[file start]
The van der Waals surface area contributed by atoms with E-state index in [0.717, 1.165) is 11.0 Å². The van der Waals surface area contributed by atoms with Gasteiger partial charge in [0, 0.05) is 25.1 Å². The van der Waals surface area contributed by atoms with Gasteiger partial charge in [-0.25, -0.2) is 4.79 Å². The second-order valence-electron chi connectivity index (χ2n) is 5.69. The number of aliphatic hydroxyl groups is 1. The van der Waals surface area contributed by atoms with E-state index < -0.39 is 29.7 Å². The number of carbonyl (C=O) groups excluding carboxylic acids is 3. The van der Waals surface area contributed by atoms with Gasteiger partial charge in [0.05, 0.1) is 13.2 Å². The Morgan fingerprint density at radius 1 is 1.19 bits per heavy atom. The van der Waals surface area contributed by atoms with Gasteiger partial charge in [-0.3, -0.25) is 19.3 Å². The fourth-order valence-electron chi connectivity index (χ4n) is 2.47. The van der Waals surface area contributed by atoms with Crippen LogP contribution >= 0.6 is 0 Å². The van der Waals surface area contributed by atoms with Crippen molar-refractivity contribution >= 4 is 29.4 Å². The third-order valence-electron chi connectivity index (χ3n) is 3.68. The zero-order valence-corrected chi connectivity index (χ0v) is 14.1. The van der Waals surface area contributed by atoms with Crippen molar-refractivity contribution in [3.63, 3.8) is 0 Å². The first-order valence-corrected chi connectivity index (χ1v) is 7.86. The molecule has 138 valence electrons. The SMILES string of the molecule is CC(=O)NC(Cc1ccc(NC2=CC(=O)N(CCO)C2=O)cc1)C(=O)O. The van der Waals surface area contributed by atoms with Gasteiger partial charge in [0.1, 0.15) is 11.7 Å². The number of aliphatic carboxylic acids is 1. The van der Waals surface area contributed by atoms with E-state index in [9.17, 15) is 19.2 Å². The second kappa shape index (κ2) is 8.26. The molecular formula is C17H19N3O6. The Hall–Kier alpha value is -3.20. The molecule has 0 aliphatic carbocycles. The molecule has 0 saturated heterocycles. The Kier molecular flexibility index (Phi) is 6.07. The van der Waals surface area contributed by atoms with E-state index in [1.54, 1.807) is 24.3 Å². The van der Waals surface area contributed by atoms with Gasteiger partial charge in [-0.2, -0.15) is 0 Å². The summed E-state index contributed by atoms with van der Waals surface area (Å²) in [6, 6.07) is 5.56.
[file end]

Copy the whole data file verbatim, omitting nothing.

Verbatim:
The van der Waals surface area contributed by atoms with E-state index in [0.717, 1.165) is 11.0 Å². The van der Waals surface area contributed by atoms with Gasteiger partial charge in [0, 0.05) is 25.1 Å². The van der Waals surface area contributed by atoms with Gasteiger partial charge in [-0.25, -0.2) is 4.79 Å². The second-order valence-electron chi connectivity index (χ2n) is 5.69. The number of aliphatic hydroxyl groups is 1. The van der Waals surface area contributed by atoms with E-state index < -0.39 is 29.7 Å². The number of carbonyl (C=O) groups excluding carboxylic acids is 3. The van der Waals surface area contributed by atoms with Gasteiger partial charge in [0.05, 0.1) is 13.2 Å². The Morgan fingerprint density at radius 1 is 1.19 bits per heavy atom. The van der Waals surface area contributed by atoms with Gasteiger partial charge in [-0.3, -0.25) is 19.3 Å². The fourth-order valence-electron chi connectivity index (χ4n) is 2.47. The van der Waals surface area contributed by atoms with Crippen LogP contribution >= 0.6 is 0 Å². The van der Waals surface area contributed by atoms with Crippen molar-refractivity contribution >= 4 is 29.4 Å². The third-order valence-electron chi connectivity index (χ3n) is 3.68. The zero-order valence-corrected chi connectivity index (χ0v) is 14.1. The van der Waals surface area contributed by atoms with Crippen molar-refractivity contribution in [3.63, 3.8) is 0 Å². The first-order valence-corrected chi connectivity index (χ1v) is 7.86. The molecule has 138 valence electrons. The SMILES string of the molecule is CC(=O)NC(Cc1ccc(NC2=CC(=O)N(CCO)C2=O)cc1)C(=O)O. The van der Waals surface area contributed by atoms with Gasteiger partial charge in [0.1, 0.15) is 11.7 Å². The number of aliphatic carboxylic acids is 1. The van der Waals surface area contributed by atoms with E-state index in [9.17, 15) is 19.2 Å². The second kappa shape index (κ2) is 8.26. The molecular formula is C17H19N3O6. The Hall–Kier alpha value is -3.20. The molecule has 0 aliphatic carbocycles. The molecule has 0 saturated heterocycles. The Kier molecular flexibility index (Phi) is 6.07. The van der Waals surface area contributed by atoms with E-state index in [1.54, 1.807) is 24.3 Å². The van der Waals surface area contributed by atoms with Gasteiger partial charge in [-0.2, -0.15) is 0 Å². The summed E-state index contributed by atoms with van der Waals surface area (Å²) in [6, 6.07) is 5.56.